The CANADIAN GREAT WAR HOMEPAGE
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CANADIAN INFANTRY BATTALIONS
When Great Britain accepted Canada's offer to send an infantry division on Aug 06 1914, it was expected that it would be comprised of some of the 60,000 members of the Canadian militia. Instead Colonel Sam Hughes, Minister of Militia and Defence 1911-1916 decided to organize volunteers into new consecutively-numbered battalions.
The First Contingent of the Canadian Expeditionary Force, which sailed on Oct 03 1914, was comprised of the 1st to 17th battalions plus the Princess Patricia's Canadian Light Infantry. By the end of the war there would be two hundred and sixty numbered battalions in existence.
First Canadian Contingent
Shortly after the First Contigent left for England, the government of Canada authorized the recruiting of a second contingent. During the winter of 1914-1915 the units composing this new force were mobilized and trained. In the spring of 1915 the Second Contingent sailed for England, but instead of sailing in a great armada like the First Contingent they left in separate transports. The summer of 1915 was spent in training at Shorncliffe on the coast of Kent and in September they left for the front as the Second Canadian Division. The 23rd and 30th Battalions remained behind in England as reserves.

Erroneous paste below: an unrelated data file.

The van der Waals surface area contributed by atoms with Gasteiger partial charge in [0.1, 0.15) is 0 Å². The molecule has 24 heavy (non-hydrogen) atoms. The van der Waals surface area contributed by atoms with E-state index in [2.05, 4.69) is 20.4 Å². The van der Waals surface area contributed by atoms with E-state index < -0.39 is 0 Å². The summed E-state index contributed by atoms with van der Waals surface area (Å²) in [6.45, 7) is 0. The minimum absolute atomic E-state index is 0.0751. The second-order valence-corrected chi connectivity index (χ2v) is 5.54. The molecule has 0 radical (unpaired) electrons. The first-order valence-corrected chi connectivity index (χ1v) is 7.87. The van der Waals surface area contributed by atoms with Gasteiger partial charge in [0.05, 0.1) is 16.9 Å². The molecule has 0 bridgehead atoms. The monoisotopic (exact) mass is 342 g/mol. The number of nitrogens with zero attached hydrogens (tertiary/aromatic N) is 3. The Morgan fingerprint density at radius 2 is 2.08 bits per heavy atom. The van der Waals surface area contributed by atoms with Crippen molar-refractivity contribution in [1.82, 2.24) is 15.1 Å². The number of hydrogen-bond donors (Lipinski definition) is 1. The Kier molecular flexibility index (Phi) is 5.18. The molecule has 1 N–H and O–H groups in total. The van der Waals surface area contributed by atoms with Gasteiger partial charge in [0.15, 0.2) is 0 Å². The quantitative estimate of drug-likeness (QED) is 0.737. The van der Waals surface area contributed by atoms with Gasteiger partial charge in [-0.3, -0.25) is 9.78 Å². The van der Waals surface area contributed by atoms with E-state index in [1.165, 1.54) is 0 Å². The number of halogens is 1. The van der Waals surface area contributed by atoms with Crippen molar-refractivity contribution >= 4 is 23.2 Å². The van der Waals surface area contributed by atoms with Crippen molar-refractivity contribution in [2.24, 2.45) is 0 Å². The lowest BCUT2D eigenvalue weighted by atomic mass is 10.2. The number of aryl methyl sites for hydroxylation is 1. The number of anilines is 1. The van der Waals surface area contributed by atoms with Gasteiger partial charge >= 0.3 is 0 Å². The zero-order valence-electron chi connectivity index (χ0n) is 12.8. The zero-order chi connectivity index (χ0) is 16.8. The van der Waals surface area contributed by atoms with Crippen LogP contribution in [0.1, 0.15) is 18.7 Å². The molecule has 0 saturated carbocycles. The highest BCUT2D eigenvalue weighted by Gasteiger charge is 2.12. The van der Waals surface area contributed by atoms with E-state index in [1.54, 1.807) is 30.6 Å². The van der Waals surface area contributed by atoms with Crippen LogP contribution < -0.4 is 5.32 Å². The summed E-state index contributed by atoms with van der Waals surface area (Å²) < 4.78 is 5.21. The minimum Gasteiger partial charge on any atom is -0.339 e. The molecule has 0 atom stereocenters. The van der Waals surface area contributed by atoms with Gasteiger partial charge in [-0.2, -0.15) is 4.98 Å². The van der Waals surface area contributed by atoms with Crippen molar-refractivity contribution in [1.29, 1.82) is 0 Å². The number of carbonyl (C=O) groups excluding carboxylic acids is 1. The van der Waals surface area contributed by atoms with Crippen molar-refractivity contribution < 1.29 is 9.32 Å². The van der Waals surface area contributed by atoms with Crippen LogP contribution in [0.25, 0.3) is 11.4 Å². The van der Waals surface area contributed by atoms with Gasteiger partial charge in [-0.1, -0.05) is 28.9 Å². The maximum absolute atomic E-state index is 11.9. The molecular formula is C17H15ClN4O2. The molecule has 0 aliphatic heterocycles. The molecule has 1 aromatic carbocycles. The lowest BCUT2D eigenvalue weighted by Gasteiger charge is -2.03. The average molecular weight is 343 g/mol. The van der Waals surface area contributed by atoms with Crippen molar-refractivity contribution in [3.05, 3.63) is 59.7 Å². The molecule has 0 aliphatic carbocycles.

As the war progressed and casualties began to mount it became necessary to replace losses in the field with fresh troops. New Battalions were now being trained and sent to England as fast as possible. Upon arrival in England most of the new Battalions were absorbed into reserve Battalions. From there troops were sent where they were needed ~ either as reinforcements for the 1st and 2nd Divisions or to the 3rd and 4th Divisions as they were being formed in England.
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|These pages were researched and written by Brian Lee Massey & are Copyright © 1997 - 2007. This site may be freely linked to but not duplicated in any fashion without my consent.||Poppy graphic and poppybar graphic designed by Brian L. Massey and may not be used on other sites
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